And while I wrestle with the concept of stillness, I know that doing nothing is death.

You have control over your moods.

If you are feeling anxious, your breathing will become shallow. However, once you notice this you can change things. You can change your feelings with your breath. Breathe in slowly and calmly and deeply and you will start to feel better. Intentionally shift from shallow breathing to deep breathing and your mood will shift. You have control.

We have control over depression too. When we are depressed, we tend to eat a lot of “comfort food” that is high in carbohydrates. Bread, desserts, potatoes, pasta – you know the routine. We also tend to not exercise. Sadly, this is a terrible cycle – we feel bad, so we eat more of the things that we think will make us feel good, but they actually make us feel bad. We take time off from exercising because we just don’t feel like it, then we feel worse.

Just like with anxious feelings and breathing, you can turn around depression by eating better and exercising.

Sometimes I wonder what causes what. Are we not mindful about our breathing so we start to breathe shallowly, then we feel anxious? Or is it that we feel anxious and then we breathe shallowly? Do we slack on eating well and exercising and then we feel depressed? Or do we feel depressed and then sink lower because we start to eat badly and stop exercising?

Does it matter, if we have this key? We can improve our moods by being mindful. We have control. We no longer have to suffer the randomness of our emotions.

You don’t have to do anything complicated. Go for a walk. You don’t have to go on a run. And the walk doesn’t have to be long – twenty minutes is good. Can’t do twenty? Then do 10. Now, don’t think you can get away with five – that’s cheating. What you put into it is what you get out of it.

I know people who say that they don’t have a safe place to walk. Walk inside your house. Walk around the kitchen. Walk down the hallway and back. Then when you feel brave, go outside and walk to the mailbox. And back. And back to the mailbox. And back to the door. This trick also works for those people who think they don’t have the strength to walk a long distance and are afraid of getting stranded out far away from their houses. I know a lot of people who think this way. Another option is to drive to a large public place – the hardware store is one of my favorite suggestions. Use their large area and air conditioning to walk. No gym membership needed!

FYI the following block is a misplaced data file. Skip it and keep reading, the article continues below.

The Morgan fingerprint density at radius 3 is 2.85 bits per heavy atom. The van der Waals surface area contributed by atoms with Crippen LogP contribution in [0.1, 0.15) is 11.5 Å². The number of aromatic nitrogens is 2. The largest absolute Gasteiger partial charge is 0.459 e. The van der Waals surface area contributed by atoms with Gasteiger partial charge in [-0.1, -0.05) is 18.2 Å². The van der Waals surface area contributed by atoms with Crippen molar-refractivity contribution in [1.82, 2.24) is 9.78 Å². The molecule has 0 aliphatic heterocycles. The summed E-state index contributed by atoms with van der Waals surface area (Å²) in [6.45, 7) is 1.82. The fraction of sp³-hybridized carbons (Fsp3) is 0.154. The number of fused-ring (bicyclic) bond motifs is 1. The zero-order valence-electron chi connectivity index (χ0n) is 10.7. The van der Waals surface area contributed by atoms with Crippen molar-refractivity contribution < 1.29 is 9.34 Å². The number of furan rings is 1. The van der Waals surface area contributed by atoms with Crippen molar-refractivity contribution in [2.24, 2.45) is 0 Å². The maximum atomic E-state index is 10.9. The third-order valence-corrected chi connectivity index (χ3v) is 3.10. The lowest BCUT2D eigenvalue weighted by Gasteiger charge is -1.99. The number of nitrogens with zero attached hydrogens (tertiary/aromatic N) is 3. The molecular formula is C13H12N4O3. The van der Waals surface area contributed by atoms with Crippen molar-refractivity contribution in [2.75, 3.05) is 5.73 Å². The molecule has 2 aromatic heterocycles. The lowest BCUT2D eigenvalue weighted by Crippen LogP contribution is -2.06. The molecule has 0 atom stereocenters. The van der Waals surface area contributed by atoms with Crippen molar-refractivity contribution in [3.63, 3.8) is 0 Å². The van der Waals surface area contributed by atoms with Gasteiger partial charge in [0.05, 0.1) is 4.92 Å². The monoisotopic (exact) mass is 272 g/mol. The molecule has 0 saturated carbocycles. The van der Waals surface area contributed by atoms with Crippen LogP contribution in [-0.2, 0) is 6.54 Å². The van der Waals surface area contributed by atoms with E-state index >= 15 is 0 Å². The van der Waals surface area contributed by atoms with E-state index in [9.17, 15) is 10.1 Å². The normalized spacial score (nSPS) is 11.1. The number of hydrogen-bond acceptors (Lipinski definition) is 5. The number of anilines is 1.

Your body isn’t a car. Well, it is, kind of. It is a machine, albeit an electrochemical one. It is a vehicle for your soul. And you need to put good fuel into it if you want to get anywhere. But you don’t really run out of gas. You may get tired, and if that happens, just slow down and wait until you feel better. You’ll get stronger for the next time. Soon you’ll surprise yourself.

We are so good at making excuses for why we can’t take care of ourselves. Trust me; taking care of your body is a great investment. It is all you have. It is more important than your car or your house or your neighborhood. It is where you live, in the deepest sense. Make it strong.

Eat more vegetables and less meat. Skip the fried stuff. Drop sodas and go for water. Try to go for natural, unprocessed food. Sadly, this is really hard because we’ve been taught that food comes in little packets with writing on it. Rather than eating an energy bar, have an apple and some almonds. Try something organic. Go for colorful food – green, red, yellow – let your eyes be delighted by a rainbow of food.

Sure, there is a lot of fear in changing. And your mind try to trick you – you’ll think you want to eat whatever you want and not exercise. This is your inner two-year-old saying “NO! You can’t tell me what to do!” Tell it to shut up. Two year olds aren’t known for making good decisions.